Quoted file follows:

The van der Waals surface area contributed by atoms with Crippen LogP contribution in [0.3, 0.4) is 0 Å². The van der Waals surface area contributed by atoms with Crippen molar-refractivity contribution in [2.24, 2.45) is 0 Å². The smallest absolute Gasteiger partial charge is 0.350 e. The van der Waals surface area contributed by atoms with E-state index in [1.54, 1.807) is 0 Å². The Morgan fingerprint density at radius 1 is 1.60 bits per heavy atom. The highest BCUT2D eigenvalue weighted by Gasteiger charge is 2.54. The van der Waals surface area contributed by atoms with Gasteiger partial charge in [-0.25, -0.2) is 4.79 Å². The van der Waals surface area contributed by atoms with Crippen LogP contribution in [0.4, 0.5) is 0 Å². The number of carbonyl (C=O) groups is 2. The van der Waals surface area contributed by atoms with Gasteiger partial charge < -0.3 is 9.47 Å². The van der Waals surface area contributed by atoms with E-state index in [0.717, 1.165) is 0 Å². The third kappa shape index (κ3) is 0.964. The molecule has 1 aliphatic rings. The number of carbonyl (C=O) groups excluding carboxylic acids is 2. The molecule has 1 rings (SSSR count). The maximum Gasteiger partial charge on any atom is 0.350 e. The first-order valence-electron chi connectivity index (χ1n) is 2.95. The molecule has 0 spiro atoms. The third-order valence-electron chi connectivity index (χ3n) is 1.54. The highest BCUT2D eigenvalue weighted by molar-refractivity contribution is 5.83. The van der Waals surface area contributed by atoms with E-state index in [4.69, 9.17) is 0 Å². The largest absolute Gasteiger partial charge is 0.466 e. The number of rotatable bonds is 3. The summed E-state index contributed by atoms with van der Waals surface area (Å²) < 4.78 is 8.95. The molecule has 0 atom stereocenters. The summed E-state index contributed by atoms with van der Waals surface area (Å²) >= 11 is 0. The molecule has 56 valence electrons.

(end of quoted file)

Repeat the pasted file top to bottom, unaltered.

The van der Waals surface area contributed by atoms with Crippen LogP contribution in [0.3, 0.4) is 0 Å². The van der Waals surface area contributed by atoms with Crippen molar-refractivity contribution in [2.24, 2.45) is 0 Å². The smallest absolute Gasteiger partial charge is 0.350 e. The van der Waals surface area contributed by atoms with E-state index in [1.54, 1.807) is 0 Å². The Morgan fingerprint density at radius 1 is 1.60 bits per heavy atom. The highest BCUT2D eigenvalue weighted by Gasteiger charge is 2.54. The van der Waals surface area contributed by atoms with Gasteiger partial charge in [-0.25, -0.2) is 4.79 Å². The van der Waals surface area contributed by atoms with Crippen LogP contribution in [0.4, 0.5) is 0 Å². The number of carbonyl (C=O) groups is 2. The van der Waals surface area contributed by atoms with Gasteiger partial charge < -0.3 is 9.47 Å². The van der Waals surface area contributed by atoms with E-state index in [0.717, 1.165) is 0 Å². The third kappa shape index (κ3) is 0.964. The molecule has 1 aliphatic rings. The number of carbonyl (C=O) groups excluding carboxylic acids is 2. The molecule has 1 rings (SSSR count). The maximum Gasteiger partial charge on any atom is 0.350 e. The first-order valence-electron chi connectivity index (χ1n) is 2.95. The molecule has 0 spiro atoms. The third-order valence-electron chi connectivity index (χ3n) is 1.54. The highest BCUT2D eigenvalue weighted by molar-refractivity contribution is 5.83. The van der Waals surface area contributed by atoms with E-state index in [4.69, 9.17) is 0 Å². The largest absolute Gasteiger partial charge is 0.466 e. The number of rotatable bonds is 3. The summed E-state index contributed by atoms with van der Waals surface area (Å²) < 4.78 is 8.95. The molecule has 0 atom stereocenters. The summed E-state index contributed by atoms with van der Waals surface area (Å²) >= 11 is 0. The molecule has 56 valence electrons.